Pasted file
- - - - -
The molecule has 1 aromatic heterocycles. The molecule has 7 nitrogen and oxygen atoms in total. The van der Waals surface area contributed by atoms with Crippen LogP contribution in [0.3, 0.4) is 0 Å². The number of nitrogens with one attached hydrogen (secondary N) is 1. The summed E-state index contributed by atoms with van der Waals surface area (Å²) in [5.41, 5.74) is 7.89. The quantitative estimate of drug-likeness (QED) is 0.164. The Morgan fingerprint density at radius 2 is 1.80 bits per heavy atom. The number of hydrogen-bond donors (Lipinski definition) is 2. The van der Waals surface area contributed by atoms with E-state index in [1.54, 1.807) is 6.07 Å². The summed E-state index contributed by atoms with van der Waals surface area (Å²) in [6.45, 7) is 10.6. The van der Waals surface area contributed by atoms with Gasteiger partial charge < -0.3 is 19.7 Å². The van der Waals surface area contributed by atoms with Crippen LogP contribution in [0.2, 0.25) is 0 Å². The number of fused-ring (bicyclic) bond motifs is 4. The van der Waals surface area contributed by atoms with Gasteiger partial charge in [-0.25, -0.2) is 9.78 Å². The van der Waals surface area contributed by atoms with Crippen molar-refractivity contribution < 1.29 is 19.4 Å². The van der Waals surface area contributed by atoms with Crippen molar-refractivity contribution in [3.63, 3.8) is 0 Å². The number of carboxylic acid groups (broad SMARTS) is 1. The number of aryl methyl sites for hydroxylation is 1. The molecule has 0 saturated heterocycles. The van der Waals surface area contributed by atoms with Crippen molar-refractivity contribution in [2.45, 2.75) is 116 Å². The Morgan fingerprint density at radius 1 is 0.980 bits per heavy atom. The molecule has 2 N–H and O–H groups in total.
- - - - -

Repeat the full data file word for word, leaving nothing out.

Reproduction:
The molecule has 1 aromatic heterocycles. The molecule has 7 nitrogen and oxygen atoms in total. The van der Waals surface area contributed by atoms with Crippen LogP contribution in [0.3, 0.4) is 0 Å². The number of nitrogens with one attached hydrogen (secondary N) is 1. The summed E-state index contributed by atoms with van der Waals surface area (Å²) in [5.41, 5.74) is 7.89. The quantitative estimate of drug-likeness (QED) is 0.164. The Morgan fingerprint density at radius 2 is 1.80 bits per heavy atom. The number of hydrogen-bond donors (Lipinski definition) is 2. The van der Waals surface area contributed by atoms with E-state index in [1.54, 1.807) is 6.07 Å². The summed E-state index contributed by atoms with van der Waals surface area (Å²) in [6.45, 7) is 10.6. The van der Waals surface area contributed by atoms with Gasteiger partial charge < -0.3 is 19.7 Å². The van der Waals surface area contributed by atoms with Crippen LogP contribution in [0.2, 0.25) is 0 Å². The number of fused-ring (bicyclic) bond motifs is 4. The van der Waals surface area contributed by atoms with Gasteiger partial charge in [-0.25, -0.2) is 9.78 Å². The van der Waals surface area contributed by atoms with Crippen molar-refractivity contribution < 1.29 is 19.4 Å². The van der Waals surface area contributed by atoms with Crippen molar-refractivity contribution in [3.63, 3.8) is 0 Å². The number of carboxylic acid groups (broad SMARTS) is 1. The number of aryl methyl sites for hydroxylation is 1. The molecule has 0 saturated heterocycles. The van der Waals surface area contributed by atoms with Crippen molar-refractivity contribution in [2.45, 2.75) is 116 Å². The Morgan fingerprint density at radius 1 is 0.980 bits per heavy atom. The molecule has 2 N–H and O–H groups in total.